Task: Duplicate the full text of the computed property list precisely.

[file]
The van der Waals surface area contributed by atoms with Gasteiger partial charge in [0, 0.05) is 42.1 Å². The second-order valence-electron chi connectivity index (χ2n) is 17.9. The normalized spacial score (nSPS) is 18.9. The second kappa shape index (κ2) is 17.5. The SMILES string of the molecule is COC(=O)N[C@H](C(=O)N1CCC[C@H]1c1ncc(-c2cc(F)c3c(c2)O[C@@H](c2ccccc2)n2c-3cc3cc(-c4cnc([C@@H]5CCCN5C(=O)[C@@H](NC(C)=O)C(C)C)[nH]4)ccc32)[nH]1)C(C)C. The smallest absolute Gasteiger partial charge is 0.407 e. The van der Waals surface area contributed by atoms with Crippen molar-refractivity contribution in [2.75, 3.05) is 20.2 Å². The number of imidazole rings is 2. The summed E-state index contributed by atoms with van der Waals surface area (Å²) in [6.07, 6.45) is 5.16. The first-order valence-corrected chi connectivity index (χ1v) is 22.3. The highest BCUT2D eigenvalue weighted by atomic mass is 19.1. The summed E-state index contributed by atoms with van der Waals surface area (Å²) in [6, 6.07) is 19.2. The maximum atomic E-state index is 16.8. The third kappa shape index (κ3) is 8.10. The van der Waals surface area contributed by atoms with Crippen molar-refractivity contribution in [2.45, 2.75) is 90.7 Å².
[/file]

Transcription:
The van der Waals surface area contributed by atoms with Gasteiger partial charge in [0, 0.05) is 42.1 Å². The second-order valence-electron chi connectivity index (χ2n) is 17.9. The normalized spacial score (nSPS) is 18.9. The second kappa shape index (κ2) is 17.5. The SMILES string of the molecule is COC(=O)N[C@H](C(=O)N1CCC[C@H]1c1ncc(-c2cc(F)c3c(c2)O[C@@H](c2ccccc2)n2c-3cc3cc(-c4cnc([C@@H]5CCCN5C(=O)[C@@H](NC(C)=O)C(C)C)[nH]4)ccc32)[nH]1)C(C)C. The smallest absolute Gasteiger partial charge is 0.407 e. The van der Waals surface area contributed by atoms with Crippen molar-refractivity contribution in [2.75, 3.05) is 20.2 Å². The number of imidazole rings is 2. The summed E-state index contributed by atoms with van der Waals surface area (Å²) in [6.07, 6.45) is 5.16. The first-order valence-corrected chi connectivity index (χ1v) is 22.3. The highest BCUT2D eigenvalue weighted by atomic mass is 19.1. The summed E-state index contributed by atoms with van der Waals surface area (Å²) in [6, 6.07) is 19.2. The maximum atomic E-state index is 16.8. The third kappa shape index (κ3) is 8.10. The van der Waals surface area contributed by atoms with Crippen molar-refractivity contribution in [2.45, 2.75) is 90.7 Å².